• In some implementations, the one or more communication buses 504 include circuitry that interconnects and controls communications between system components. In some implementations, the one or more I/O devices and sensors 506 include at least one of an inertial measurement unit (IMU), an accelerometer, a magnetometer, a gyroscope, a thermometer, one or more physiological sensors (e.g., blood pressure monitor, heart rate monitor, blood oxygen sensor, blood glucose sensor, etc.), one or more microphones, one or more speakers, a haptics engine, one or more depth sensors (e.g., a structured light, a time-of-flight, or the like), or the like.
  • In some implementations, the one or more displays 512 are configured to present a CGR environment to the user. In some implementations, the one or more displays 512 correspond to holographic, digital light processing (DLP), liquid-crystal display (LCD), liquid-crystal on silicon (LCoS), organic light-emitting field-effect transitory (OLET), organic light-emitting diode (OLED), surface-conduction electron-emitter display (SED), field-emission display (FED), quantum-dot light-emitting diode (QD-LED), micro-electromechanical system (MEMS), or the like display types. In some implementations, the one or more displays 512 correspond to diffractive, reflective, polarized, holographic, etc. waveguide displays. For example, the device 120 includes a single display. In another example, the device 120 includes a display for each eye of the user.
  • In some implementations, the one or more image sensor systems 514 are configured to obtain image or video data that corresponds to at least a portion of the face of the user that includes the eyes of the user. For example, the one or more image sensor systems 514 include one or more RGB camera (e.g., with a complimentary metal-oxide-semiconductor (CMOS) image sensor or a charge-coupled device (CCD) image sensor), monochrome camera, IR camera, event-based camera, or the like. In various implementations, the one or more image sensor systems 514 further include illumination sources that emit light upon the portion of the face of the user, such as a flash or a glint source.
  • The memory 520 includes high-speed random-access memory, such as DRAM, SRAM, DDR RAM, or other random-access solid-state memory devices. In some implementations, the memory 520 includes non-volatile memory, such as one or more magnetic disk storage devices, optical disk storage devices, flash memory devices, or other non-volatile solid-state storage devices. The memory 520 optionally includes one or more storage devices remotely located from the one or more processing units 502. The memory 520 comprises a non-transitory computer readable storage medium. In some implementations, the memory 520 or the non-transitory computer readable storage medium of the memory 520 stores the following programs, modules and data structures, or a subset thereof including an optional operating system 530 and a CGR environment module 540.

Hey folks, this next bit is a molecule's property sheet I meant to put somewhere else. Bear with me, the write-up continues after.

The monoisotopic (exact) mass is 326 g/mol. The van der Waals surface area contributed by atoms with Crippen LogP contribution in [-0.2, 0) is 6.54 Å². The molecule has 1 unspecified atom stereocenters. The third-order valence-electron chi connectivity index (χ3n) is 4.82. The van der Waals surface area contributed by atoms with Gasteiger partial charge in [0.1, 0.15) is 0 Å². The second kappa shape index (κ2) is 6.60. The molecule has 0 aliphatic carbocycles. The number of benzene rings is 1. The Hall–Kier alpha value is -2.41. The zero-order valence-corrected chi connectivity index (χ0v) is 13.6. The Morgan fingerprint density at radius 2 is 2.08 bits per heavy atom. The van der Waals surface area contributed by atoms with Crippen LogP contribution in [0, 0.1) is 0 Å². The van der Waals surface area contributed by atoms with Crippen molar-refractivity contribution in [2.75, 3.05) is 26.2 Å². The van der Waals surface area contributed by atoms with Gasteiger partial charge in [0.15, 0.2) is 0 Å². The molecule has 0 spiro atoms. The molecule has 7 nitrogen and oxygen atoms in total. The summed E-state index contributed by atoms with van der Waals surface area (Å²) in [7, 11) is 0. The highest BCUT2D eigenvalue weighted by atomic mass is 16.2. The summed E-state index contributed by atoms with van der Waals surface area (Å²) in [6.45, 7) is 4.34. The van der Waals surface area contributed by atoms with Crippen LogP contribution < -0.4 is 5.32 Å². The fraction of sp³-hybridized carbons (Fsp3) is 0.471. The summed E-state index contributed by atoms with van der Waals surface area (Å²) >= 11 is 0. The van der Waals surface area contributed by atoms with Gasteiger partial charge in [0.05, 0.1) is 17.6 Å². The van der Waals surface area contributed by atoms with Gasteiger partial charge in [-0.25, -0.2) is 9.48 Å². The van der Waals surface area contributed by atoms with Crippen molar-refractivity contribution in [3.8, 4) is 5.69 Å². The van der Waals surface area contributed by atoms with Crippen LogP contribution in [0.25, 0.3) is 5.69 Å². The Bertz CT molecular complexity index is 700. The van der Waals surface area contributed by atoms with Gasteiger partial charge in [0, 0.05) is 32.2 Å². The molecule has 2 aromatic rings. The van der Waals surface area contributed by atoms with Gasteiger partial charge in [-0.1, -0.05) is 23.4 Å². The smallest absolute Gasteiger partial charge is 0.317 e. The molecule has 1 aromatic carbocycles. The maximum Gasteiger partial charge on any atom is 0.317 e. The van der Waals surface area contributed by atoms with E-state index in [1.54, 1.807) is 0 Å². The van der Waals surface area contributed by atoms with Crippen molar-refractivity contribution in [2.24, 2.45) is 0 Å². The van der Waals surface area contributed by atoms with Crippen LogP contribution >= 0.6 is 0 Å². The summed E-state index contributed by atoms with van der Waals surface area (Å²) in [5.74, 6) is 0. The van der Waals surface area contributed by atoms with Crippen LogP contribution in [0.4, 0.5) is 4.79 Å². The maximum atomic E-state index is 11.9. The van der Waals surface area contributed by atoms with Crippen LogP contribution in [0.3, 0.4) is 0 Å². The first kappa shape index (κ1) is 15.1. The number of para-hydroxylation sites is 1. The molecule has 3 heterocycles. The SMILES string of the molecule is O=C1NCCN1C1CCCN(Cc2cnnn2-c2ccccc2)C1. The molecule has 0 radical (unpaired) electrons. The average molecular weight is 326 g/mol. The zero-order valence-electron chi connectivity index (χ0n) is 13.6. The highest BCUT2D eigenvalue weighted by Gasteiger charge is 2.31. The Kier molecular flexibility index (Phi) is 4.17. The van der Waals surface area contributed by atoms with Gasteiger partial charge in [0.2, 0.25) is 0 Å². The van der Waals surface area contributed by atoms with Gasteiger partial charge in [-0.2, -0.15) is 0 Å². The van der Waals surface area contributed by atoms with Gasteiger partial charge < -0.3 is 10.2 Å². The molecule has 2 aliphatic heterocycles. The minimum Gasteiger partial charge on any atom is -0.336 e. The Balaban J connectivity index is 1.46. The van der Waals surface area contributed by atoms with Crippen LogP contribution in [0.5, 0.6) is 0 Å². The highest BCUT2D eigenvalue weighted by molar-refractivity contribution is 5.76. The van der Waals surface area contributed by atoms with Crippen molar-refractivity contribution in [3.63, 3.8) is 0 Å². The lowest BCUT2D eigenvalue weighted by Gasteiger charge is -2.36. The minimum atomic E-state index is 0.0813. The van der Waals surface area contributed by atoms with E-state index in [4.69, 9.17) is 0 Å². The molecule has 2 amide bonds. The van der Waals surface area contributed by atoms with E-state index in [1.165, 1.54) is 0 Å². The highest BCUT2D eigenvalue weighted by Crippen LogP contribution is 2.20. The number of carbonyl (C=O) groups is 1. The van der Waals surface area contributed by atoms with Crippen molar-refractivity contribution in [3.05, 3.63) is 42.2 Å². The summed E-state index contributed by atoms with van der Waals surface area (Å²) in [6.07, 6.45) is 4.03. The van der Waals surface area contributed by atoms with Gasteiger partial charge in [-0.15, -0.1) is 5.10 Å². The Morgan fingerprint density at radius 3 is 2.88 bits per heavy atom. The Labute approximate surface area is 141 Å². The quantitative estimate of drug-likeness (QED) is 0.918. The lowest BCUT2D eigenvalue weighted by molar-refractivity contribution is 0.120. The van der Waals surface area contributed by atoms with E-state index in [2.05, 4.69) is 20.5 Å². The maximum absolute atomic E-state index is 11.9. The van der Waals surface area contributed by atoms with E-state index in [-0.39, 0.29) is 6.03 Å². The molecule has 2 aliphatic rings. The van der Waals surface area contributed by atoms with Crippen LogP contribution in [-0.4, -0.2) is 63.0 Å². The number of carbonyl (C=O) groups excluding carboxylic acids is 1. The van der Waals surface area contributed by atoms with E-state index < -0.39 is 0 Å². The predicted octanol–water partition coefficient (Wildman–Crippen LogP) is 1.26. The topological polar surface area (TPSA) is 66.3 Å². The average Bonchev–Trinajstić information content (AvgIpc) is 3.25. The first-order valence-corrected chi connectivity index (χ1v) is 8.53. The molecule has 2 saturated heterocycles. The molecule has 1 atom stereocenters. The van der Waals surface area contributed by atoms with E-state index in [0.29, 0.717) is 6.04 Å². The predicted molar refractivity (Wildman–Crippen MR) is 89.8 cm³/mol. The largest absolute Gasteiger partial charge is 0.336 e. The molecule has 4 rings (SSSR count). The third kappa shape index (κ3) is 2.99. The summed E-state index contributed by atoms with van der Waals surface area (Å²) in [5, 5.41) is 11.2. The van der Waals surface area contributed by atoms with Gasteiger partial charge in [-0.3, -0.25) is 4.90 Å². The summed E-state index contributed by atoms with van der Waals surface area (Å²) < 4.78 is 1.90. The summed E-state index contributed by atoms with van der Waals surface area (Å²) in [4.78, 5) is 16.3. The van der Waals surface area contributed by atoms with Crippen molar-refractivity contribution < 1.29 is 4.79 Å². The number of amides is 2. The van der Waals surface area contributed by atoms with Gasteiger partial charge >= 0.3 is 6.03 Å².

• The operating system 530 includes procedures for handling various basic system services and for performing hardware dependent tasks. In some implementations, the CGR environment module 540 is configured to create, edit, or experience CGR environments. The content creation unit 542 is configured to create and edit CGR content that will be used as part of CGR environments for one or more users (e.g., a single SR environment for one or more users, or multiple SR environments for respective groups of one or more users). Although these modules and units are shown as residing on a single device (e.g., device 120), it should be understood that in other implementations, any combination of these modules and units may be located in separate computing devices.
  • Moreover, FIG. 5 is intended more as functional description of the various features which are present in a particular implementation as opposed to a structural schematic of the implementations described herein. As recognized by those of ordinary skill in the art, items shown separately could be combined and some items could be separated. For example, some functional modules shown separately in FIG. 5 could be implemented in a single module and the various functions of single functional blocks could be implemented by one or more functional blocks in various implementations. The actual number of modules and the division of particular functions and how features are allocated among them will vary from one implementation to another and, in some implementations, depends in part on the particular combination of hardware, software, or firmware chosen for a particular implementation.